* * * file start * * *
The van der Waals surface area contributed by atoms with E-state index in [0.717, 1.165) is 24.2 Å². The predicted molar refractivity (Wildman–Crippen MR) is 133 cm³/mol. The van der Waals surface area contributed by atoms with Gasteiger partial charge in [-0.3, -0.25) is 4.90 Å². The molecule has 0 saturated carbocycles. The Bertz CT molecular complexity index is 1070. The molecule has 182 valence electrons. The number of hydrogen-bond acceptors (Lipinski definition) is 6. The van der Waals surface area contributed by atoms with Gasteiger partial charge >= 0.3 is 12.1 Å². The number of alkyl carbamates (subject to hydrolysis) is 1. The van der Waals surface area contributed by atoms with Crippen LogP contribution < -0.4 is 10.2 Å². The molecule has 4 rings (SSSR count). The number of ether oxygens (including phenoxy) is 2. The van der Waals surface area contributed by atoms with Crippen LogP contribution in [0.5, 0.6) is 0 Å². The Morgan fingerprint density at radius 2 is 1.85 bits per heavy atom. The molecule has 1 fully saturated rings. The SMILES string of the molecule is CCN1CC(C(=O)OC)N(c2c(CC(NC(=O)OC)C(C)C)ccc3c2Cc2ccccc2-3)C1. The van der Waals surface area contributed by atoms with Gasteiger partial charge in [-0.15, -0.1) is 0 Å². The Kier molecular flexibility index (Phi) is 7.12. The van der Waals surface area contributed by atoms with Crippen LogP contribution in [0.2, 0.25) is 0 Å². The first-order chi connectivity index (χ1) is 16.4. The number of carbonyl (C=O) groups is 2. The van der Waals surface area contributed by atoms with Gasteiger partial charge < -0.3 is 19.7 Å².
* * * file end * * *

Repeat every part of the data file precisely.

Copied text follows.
The van der Waals surface area contributed by atoms with E-state index in [0.717, 1.165) is 24.2 Å². The predicted molar refractivity (Wildman–Crippen MR) is 133 cm³/mol. The van der Waals surface area contributed by atoms with Gasteiger partial charge in [-0.3, -0.25) is 4.90 Å². The molecule has 0 saturated carbocycles. The Bertz CT molecular complexity index is 1070. The molecule has 182 valence electrons. The number of hydrogen-bond acceptors (Lipinski definition) is 6. The van der Waals surface area contributed by atoms with Gasteiger partial charge >= 0.3 is 12.1 Å². The number of alkyl carbamates (subject to hydrolysis) is 1. The van der Waals surface area contributed by atoms with Crippen LogP contribution < -0.4 is 10.2 Å². The molecule has 4 rings (SSSR count). The number of ether oxygens (including phenoxy) is 2. The van der Waals surface area contributed by atoms with Crippen LogP contribution in [0.5, 0.6) is 0 Å². The Morgan fingerprint density at radius 2 is 1.85 bits per heavy atom. The molecule has 1 fully saturated rings. The SMILES string of the molecule is CCN1CC(C(=O)OC)N(c2c(CC(NC(=O)OC)C(C)C)ccc3c2Cc2ccccc2-3)C1. The van der Waals surface area contributed by atoms with Gasteiger partial charge in [-0.15, -0.1) is 0 Å². The Kier molecular flexibility index (Phi) is 7.12. The van der Waals surface area contributed by atoms with Crippen LogP contribution in [0.2, 0.25) is 0 Å². The first-order chi connectivity index (χ1) is 16.4. The number of carbonyl (C=O) groups is 2. The van der Waals surface area contributed by atoms with Gasteiger partial charge < -0.3 is 19.7 Å².